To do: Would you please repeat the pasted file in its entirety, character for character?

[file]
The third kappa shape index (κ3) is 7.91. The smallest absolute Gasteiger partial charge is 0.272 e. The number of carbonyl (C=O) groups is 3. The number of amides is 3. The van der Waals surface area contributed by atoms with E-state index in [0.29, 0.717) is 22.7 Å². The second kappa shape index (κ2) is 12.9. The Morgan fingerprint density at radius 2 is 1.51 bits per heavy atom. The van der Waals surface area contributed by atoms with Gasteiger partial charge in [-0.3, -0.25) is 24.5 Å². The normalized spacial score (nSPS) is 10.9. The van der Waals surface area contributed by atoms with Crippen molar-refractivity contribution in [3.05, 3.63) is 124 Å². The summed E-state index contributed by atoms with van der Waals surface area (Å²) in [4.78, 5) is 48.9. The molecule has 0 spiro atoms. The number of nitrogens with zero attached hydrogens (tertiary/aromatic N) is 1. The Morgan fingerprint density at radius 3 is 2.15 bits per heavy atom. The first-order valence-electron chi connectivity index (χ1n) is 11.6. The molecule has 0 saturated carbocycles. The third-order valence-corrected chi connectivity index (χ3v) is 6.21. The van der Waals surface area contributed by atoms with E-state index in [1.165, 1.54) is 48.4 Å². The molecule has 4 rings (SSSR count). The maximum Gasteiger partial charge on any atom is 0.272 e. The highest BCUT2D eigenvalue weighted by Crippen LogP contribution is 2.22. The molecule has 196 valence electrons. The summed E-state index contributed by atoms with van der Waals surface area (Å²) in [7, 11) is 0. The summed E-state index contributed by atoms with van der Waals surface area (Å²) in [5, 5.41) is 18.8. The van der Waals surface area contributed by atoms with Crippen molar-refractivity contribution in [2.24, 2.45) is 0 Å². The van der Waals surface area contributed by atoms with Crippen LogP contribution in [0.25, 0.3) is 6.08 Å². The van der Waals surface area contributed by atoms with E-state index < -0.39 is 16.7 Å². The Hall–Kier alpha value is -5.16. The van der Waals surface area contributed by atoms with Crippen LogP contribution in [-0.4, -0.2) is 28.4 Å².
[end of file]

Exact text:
The third kappa shape index (κ3) is 7.91. The smallest absolute Gasteiger partial charge is 0.272 e. The number of carbonyl (C=O) groups is 3. The number of amides is 3. The van der Waals surface area contributed by atoms with E-state index in [0.29, 0.717) is 22.7 Å². The second kappa shape index (κ2) is 12.9. The Morgan fingerprint density at radius 2 is 1.51 bits per heavy atom. The van der Waals surface area contributed by atoms with Gasteiger partial charge in [-0.3, -0.25) is 24.5 Å². The normalized spacial score (nSPS) is 10.9. The van der Waals surface area contributed by atoms with Crippen molar-refractivity contribution in [3.05, 3.63) is 124 Å². The summed E-state index contributed by atoms with van der Waals surface area (Å²) in [4.78, 5) is 48.9. The molecule has 0 spiro atoms. The number of nitrogens with zero attached hydrogens (tertiary/aromatic N) is 1. The Morgan fingerprint density at radius 3 is 2.15 bits per heavy atom. The first-order valence-electron chi connectivity index (χ1n) is 11.6. The molecule has 0 saturated carbocycles. The third-order valence-corrected chi connectivity index (χ3v) is 6.21. The van der Waals surface area contributed by atoms with E-state index in [1.165, 1.54) is 48.4 Å². The molecule has 4 rings (SSSR count). The maximum Gasteiger partial charge on any atom is 0.272 e. The highest BCUT2D eigenvalue weighted by Crippen LogP contribution is 2.22. The molecule has 196 valence electrons. The summed E-state index contributed by atoms with van der Waals surface area (Å²) in [7, 11) is 0. The summed E-state index contributed by atoms with van der Waals surface area (Å²) in [5, 5.41) is 18.8. The van der Waals surface area contributed by atoms with Crippen molar-refractivity contribution in [2.24, 2.45) is 0 Å². The van der Waals surface area contributed by atoms with Crippen LogP contribution in [0.25, 0.3) is 6.08 Å². The van der Waals surface area contributed by atoms with E-state index < -0.39 is 16.7 Å². The Hall–Kier alpha value is -5.16. The van der Waals surface area contributed by atoms with Crippen LogP contribution in [-0.4, -0.2) is 28.4 Å².